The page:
Louisiana Abortion-Conscience Bill Strengthened, Senate OKs Pro-Life Measure
by Steven Ertelt
June 23, 2009
Baton Rouge, LA (LifeNews.com) — The Louisiana state Senate gave pro-life doctors and other medical professionals a big victory on Monday when it approved a conscience bill on abortion. The legislature also strengthened the bill to cover both public and private medical professions, which had been weakened earlier in the process.
The bill will now allow all health care professionals to opt out of involvement in abortions or practices like human cloning, euthanasia or embryonic stem cell research.
House Bill 517, sponsored by pro-life Rep. Bernard Lebas, had already been approved by the state House, but that chamber weakened the bill.
Amendments sponsored by Rep. John Bel Edwards provided that only healthcare providers in the public sector are entitled to conscience protection for a limited amount of procedures.
However, thanks to the calls, emails and public lobbying from pro-life advocates, the state Senate approved HB 517 and added an amendment making sure all health care professionals receive the benefit of the legislation.
Benjamin Clapper, the head of the Louisiana Right to Life Federation, said the Senate passed the amended bill on a bipartisan 31-2 vote.
"While Louisiana Right to Life was relentlessly working over the past week to earn our Senators’ support of HB 517, it was not till around 40 pro-lifers descended on the Senate yesterday morning that the victory was in hand," Clapper told LifeNews.com on Tuesday.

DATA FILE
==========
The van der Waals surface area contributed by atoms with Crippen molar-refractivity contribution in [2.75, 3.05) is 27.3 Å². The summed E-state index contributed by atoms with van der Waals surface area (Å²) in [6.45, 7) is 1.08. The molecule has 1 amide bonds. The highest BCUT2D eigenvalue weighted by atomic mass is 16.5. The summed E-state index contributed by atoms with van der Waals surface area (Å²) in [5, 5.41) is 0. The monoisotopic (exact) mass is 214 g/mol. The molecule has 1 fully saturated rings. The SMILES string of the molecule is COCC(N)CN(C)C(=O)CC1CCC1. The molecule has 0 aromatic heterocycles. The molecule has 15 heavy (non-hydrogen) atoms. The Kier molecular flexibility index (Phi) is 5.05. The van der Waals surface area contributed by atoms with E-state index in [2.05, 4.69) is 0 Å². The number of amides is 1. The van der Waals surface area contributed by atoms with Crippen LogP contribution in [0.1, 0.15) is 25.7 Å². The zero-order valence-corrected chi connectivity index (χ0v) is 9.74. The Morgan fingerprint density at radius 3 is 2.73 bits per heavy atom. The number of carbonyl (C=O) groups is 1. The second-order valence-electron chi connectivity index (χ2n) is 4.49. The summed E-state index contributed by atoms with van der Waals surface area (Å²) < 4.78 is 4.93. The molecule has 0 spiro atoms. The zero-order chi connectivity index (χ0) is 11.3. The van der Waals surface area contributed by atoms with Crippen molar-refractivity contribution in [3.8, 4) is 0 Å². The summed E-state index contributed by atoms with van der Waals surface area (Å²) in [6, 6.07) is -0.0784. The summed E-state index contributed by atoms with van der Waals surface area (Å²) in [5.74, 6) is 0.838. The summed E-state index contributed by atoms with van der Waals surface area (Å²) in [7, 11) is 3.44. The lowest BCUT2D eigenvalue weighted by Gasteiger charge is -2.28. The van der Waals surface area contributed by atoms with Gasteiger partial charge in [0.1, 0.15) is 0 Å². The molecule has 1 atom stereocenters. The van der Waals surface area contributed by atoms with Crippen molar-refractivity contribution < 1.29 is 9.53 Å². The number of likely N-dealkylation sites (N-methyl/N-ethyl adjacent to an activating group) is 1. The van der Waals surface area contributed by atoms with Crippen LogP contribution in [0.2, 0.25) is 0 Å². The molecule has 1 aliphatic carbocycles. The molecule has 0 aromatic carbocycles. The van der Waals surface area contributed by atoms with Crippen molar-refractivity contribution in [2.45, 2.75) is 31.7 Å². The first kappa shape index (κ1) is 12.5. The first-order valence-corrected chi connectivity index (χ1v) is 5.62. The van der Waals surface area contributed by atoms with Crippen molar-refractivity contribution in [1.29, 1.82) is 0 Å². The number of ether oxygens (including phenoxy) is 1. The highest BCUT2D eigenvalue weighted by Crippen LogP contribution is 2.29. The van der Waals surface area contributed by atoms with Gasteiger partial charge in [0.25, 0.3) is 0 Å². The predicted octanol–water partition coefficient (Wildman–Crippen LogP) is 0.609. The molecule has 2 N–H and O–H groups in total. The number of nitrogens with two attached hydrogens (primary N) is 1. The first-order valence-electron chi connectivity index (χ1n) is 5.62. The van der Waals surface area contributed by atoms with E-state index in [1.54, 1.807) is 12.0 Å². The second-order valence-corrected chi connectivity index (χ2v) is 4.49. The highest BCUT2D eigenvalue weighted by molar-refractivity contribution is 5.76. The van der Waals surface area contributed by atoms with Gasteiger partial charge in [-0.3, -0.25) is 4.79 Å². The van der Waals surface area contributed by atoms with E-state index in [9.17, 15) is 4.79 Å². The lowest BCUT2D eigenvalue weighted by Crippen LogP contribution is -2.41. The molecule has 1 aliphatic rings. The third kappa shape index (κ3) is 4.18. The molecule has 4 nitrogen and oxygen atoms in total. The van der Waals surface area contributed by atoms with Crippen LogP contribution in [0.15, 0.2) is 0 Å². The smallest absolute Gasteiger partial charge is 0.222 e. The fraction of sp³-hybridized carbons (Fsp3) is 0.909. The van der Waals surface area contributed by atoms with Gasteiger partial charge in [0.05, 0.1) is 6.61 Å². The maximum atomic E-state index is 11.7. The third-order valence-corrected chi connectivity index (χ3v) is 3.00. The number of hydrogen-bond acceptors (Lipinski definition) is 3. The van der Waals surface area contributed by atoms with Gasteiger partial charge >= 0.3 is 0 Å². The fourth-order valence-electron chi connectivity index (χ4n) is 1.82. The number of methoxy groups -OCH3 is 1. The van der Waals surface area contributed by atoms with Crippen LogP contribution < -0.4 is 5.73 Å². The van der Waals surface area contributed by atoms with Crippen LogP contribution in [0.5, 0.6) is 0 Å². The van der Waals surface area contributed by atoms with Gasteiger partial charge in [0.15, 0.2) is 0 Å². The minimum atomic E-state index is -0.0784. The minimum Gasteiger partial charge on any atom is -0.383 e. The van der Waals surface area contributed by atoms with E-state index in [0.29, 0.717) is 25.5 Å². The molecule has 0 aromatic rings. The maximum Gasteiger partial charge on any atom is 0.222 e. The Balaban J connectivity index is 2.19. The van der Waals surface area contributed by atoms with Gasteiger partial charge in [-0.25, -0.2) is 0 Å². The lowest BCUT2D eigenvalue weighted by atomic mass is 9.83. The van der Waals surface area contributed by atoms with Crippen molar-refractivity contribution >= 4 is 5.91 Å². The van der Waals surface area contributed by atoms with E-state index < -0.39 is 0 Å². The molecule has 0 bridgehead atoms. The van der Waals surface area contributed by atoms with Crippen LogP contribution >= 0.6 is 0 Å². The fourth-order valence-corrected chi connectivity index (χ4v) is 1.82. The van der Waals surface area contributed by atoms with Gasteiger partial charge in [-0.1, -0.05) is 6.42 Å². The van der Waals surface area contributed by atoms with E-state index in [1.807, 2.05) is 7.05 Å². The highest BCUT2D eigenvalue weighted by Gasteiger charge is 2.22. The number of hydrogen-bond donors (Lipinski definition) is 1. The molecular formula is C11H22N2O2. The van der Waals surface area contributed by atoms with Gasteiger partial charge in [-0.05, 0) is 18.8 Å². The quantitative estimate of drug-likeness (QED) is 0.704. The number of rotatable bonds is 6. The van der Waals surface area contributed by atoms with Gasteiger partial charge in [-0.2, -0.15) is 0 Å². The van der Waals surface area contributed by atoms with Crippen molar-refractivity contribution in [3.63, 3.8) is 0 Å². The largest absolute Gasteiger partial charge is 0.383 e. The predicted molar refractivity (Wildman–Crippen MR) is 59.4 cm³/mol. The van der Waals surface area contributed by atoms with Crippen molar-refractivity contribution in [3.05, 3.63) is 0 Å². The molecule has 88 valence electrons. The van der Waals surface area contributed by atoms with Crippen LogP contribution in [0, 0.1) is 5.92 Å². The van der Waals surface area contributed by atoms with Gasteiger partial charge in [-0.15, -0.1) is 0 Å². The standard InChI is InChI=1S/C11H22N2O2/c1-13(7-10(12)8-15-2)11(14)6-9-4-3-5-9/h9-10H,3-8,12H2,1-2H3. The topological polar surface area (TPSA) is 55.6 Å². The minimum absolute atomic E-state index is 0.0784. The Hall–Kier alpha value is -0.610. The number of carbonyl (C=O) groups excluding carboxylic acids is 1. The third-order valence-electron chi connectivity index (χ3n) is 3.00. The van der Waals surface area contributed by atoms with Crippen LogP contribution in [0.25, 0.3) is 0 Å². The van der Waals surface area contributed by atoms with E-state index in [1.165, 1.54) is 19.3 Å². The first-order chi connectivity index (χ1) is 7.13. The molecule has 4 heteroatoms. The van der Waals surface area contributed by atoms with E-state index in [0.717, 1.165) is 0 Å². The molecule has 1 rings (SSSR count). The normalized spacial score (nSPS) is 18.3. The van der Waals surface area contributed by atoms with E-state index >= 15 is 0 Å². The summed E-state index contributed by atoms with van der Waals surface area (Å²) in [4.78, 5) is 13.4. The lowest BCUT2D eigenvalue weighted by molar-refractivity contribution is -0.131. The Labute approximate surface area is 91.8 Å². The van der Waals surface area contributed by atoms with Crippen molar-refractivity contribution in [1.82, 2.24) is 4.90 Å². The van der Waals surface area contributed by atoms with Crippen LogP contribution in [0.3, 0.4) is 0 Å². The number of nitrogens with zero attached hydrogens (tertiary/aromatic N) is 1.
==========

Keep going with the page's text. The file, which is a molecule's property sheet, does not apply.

"Also, many thanks to Senator Amedee who amended the bill to protect both the consciences of public and private health care professionals," he added.
Clapper says the bill faces one more small hurdle before heading to the governor.
"HB 517 now heads to the House for concurrence and possibly conference," he explained. If the state House sides with the Senate amendment, the bill will go to pro-life Gov. Bibby Jindal, who would likely sign it. Otherwise, a conference of a handful of members of both legislative chambers will have to resolve the differences in the legislation.
Ultimately, Clapper told LifeNews.com he is confident the measure will get to Jindal in the complete form that protects all medical professionals.
"By later this week, we look forward to having a solid pro-life bill on Governor Jindal’s desk for his signature," he said.
During the Senate Health and Welfare Committee consideration of the measure, Senator Cheryl Gray Evans sided with Planned Parenthood and company by stripping the pro-life amendments that would have restored H.B. 517 to a pro-life position.
"Confusion reigned in the two hour committee hearing with Planned Parenthood representatives making outrageous allegations that the bill allows ‘racist medicine’," Clapper told LifeNews.com previously, "and the ACLU alleging that conscience protections could lead to a situation where Muslims would try to impose Sharia law."
The bill comes on the heels of the Louisiana Supreme Court declining to hear an appeal in a medical conscience case.
A Louisiana nurse won her battle at the state Supreme Court when it refused to hear a hospital’s appeal of a lower court decision siding with her. The nurse, Toni Lemly, sued St. Tammany Parish Hospital in 2005 after it refused to grant a reasonable accommodation for her religious beliefs.
Lemly informed hospital staff that she objected to administering the morning after pill because of her religious beliefs.
In response, St. Tammany Parish Hospital fired Lemly from her full-time position and reduced her to part-time status, working only three days a week. Her demotion resulted in a significant reduction in pay and the loss of employee benefits.
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